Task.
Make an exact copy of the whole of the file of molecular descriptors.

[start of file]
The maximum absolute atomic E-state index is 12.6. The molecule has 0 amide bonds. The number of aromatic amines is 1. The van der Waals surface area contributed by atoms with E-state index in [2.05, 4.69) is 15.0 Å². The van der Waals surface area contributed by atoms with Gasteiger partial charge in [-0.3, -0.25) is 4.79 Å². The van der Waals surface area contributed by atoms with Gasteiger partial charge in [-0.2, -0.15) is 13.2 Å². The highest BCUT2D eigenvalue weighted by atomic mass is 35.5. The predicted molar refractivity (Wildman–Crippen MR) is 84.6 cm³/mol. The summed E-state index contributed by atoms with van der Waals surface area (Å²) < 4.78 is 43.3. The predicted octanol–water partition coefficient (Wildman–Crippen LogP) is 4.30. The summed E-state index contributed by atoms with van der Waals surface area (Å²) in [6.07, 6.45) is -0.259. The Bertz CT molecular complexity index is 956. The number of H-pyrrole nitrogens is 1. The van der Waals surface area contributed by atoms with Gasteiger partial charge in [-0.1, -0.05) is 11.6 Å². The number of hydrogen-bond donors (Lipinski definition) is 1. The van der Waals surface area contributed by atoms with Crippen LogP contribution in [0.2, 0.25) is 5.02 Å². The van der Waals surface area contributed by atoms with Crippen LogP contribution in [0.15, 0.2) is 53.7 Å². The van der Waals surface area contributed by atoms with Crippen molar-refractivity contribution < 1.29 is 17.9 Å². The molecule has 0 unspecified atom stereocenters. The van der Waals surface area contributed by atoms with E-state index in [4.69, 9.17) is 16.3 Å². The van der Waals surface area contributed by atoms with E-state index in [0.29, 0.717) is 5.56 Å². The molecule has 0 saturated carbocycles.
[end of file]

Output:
The maximum absolute atomic E-state index is 12.6. The molecule has 0 amide bonds. The number of aromatic amines is 1. The van der Waals surface area contributed by atoms with E-state index in [2.05, 4.69) is 15.0 Å². The van der Waals surface area contributed by atoms with Gasteiger partial charge in [-0.3, -0.25) is 4.79 Å². The van der Waals surface area contributed by atoms with Gasteiger partial charge in [-0.2, -0.15) is 13.2 Å². The highest BCUT2D eigenvalue weighted by atomic mass is 35.5. The predicted molar refractivity (Wildman–Crippen MR) is 84.6 cm³/mol. The summed E-state index contributed by atoms with van der Waals surface area (Å²) < 4.78 is 43.3. The predicted octanol–water partition coefficient (Wildman–Crippen LogP) is 4.30. The summed E-state index contributed by atoms with van der Waals surface area (Å²) in [6.07, 6.45) is -0.259. The Bertz CT molecular complexity index is 956. The number of H-pyrrole nitrogens is 1. The van der Waals surface area contributed by atoms with Gasteiger partial charge in [-0.1, -0.05) is 11.6 Å². The number of hydrogen-bond donors (Lipinski definition) is 1. The van der Waals surface area contributed by atoms with Crippen LogP contribution in [0.2, 0.25) is 5.02 Å². The van der Waals surface area contributed by atoms with Crippen LogP contribution in [0.15, 0.2) is 53.7 Å². The van der Waals surface area contributed by atoms with Crippen molar-refractivity contribution < 1.29 is 17.9 Å². The molecule has 0 unspecified atom stereocenters. The van der Waals surface area contributed by atoms with E-state index in [4.69, 9.17) is 16.3 Å². The van der Waals surface area contributed by atoms with E-state index in [0.29, 0.717) is 5.56 Å². The molecule has 0 saturated carbocycles.